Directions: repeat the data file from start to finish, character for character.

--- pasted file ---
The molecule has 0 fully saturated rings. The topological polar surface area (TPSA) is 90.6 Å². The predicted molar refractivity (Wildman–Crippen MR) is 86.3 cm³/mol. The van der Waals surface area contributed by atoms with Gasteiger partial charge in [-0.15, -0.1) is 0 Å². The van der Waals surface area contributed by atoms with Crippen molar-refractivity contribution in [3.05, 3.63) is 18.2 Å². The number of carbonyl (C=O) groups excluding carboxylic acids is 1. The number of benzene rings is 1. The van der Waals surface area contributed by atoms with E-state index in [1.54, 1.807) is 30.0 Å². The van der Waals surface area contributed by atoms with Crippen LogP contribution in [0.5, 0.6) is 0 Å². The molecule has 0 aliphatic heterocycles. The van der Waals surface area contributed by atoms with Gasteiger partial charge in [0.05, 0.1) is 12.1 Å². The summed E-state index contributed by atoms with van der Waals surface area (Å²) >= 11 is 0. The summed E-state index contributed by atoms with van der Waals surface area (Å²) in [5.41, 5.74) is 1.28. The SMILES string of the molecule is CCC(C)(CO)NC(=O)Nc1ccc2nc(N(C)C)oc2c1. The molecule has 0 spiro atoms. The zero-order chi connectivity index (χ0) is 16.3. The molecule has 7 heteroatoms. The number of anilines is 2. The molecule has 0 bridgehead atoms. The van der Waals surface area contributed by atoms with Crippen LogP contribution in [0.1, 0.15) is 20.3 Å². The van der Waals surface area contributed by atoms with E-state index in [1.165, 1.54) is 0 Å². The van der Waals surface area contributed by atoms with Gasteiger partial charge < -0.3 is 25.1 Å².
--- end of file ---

The molecule has 0 fully saturated rings. The topological polar surface area (TPSA) is 90.6 Å². The predicted molar refractivity (Wildman–Crippen MR) is 86.3 cm³/mol. The van der Waals surface area contributed by atoms with Gasteiger partial charge in [-0.15, -0.1) is 0 Å². The van der Waals surface area contributed by atoms with Crippen molar-refractivity contribution in [3.05, 3.63) is 18.2 Å². The number of carbonyl (C=O) groups excluding carboxylic acids is 1. The number of benzene rings is 1. The van der Waals surface area contributed by atoms with E-state index in [1.54, 1.807) is 30.0 Å². The van der Waals surface area contributed by atoms with Crippen LogP contribution in [0.5, 0.6) is 0 Å². The molecule has 0 aliphatic heterocycles. The van der Waals surface area contributed by atoms with Gasteiger partial charge in [0.05, 0.1) is 12.1 Å². The summed E-state index contributed by atoms with van der Waals surface area (Å²) >= 11 is 0. The summed E-state index contributed by atoms with van der Waals surface area (Å²) in [5.41, 5.74) is 1.28. The SMILES string of the molecule is CCC(C)(CO)NC(=O)Nc1ccc2nc(N(C)C)oc2c1. The molecule has 0 spiro atoms. The zero-order chi connectivity index (χ0) is 16.3. The molecule has 7 heteroatoms. The number of anilines is 2. The molecule has 0 bridgehead atoms. The van der Waals surface area contributed by atoms with Crippen LogP contribution in [0.1, 0.15) is 20.3 Å². The van der Waals surface area contributed by atoms with E-state index in [1.165, 1.54) is 0 Å². The van der Waals surface area contributed by atoms with Gasteiger partial charge < -0.3 is 25.1 Å².